The massacre followed a chance encounter between two teenagers — Dick Rowland, 19, a Black shoe shiner, and Sarah Page, 17, a white elevator operator. Mr. Rowland entered the elevator on May 31, 1921. A scream was heard from inside, and Mr. Rowland fled.
Accused of sexually assaulting Ms. Page, he was arrested that morning and jailed in the Tulsa County Courthouse. A large group of armed Black people, fearful that Mr. Rowland would be lynched, rushed to the courthouse to ensure his safety.
The charges against Mr. Rowland were later dropped, and the authorities eventually concluded that he had most likely tripped and stepped on Ms. Page’s foot, according to a 2001 report from the Oklahoma Commission to Study the Tulsa Race Riot of 1921.
But by June 1, the day after the arrest, a large mob of white Tulsans had begun setting fire to businesses in Greenwood. People were killed on the street or simply vanished.
No one was ever charged. In the years and decades after the massacre, the city and the Chamber of Commerce tried to cover it up, distorting the narrative to present Black residents as the violent instigators.
In June, Kary Stackelbeck, the state archaeologist, led a team that uncovered more than 30 unmarked graves at Oaklawn Cemetery.
During a news conference that month, she told reporters that there were no dates or any documentation to help identify the bodies.
Nineteen bodies were considered viable enough for a forensic analysis, she said.
During the same news conference, Dr. Phoebe Stubblefield, a forensic anthropologist, said that only one of the bodies that had been examined showed signs of trauma — a Black male who was found with a bullet lodged in his shoulder.
She said that the analysis of the bodies was preliminary and that a final report would eventually be presented to the city’s public oversight committee during a public meeting.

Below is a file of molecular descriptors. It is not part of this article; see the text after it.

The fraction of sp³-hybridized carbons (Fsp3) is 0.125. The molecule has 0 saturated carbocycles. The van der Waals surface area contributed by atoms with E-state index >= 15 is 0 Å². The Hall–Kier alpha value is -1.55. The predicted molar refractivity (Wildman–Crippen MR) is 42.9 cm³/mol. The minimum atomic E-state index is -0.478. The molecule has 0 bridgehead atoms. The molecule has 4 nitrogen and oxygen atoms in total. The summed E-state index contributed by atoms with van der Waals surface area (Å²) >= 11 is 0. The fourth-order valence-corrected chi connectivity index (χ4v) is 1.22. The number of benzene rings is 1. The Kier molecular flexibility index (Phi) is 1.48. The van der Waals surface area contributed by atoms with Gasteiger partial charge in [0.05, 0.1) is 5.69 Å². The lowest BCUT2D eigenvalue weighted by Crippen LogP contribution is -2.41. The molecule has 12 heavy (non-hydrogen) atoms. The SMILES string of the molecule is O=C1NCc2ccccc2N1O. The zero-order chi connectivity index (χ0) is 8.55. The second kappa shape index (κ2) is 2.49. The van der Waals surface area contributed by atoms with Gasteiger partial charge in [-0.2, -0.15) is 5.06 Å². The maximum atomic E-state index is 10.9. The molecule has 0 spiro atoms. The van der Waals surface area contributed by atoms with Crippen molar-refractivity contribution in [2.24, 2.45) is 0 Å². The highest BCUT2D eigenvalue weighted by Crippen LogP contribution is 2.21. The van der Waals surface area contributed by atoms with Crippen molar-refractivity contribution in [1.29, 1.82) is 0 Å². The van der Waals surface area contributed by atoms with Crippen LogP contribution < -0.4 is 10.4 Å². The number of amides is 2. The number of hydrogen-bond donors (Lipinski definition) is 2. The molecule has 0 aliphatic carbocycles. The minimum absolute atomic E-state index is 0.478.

Dr. Stubblefield said the process of identifying the bodies or figuring out when and how they died was complicated in large part because there was no information about them.
“It’s a difficult project,” Dr. Stubblefield said, adding that the part of the cemetery where the bodies were found was “shockingly underdocumented.”.
The body of the man who was found with the bullet was well-preserved, she said, but the remains of the other bodies that had been examined were “brittle and falling apart,” making it hard to determine signs of trauma.
The city reburied the bodies after the analysis, infuriating the survivors and the descendants of the victims, Mr. Solomon-Simmons said.
“None of those bodies have been properly identified,” he said. “That’s part of the uproar.”
In a letter to the City Council, Mr. Bynum said that the bodies had been “temporarily” reburied as part of a plan that was approved and discussed at public meetings before the exhumation began.
He said the goal was to determine whether any of the remains belonged to the victims of the massacre, a process that could take years, and to find available DNA to connect the remains with descendants.
“We have been clear since we began this process a few years ago that the city of Tulsa is in this for the long haul,” Mr. Bynum said. “When you start searching for victims nearly a century after they were buried, there are not quick and easy answers.”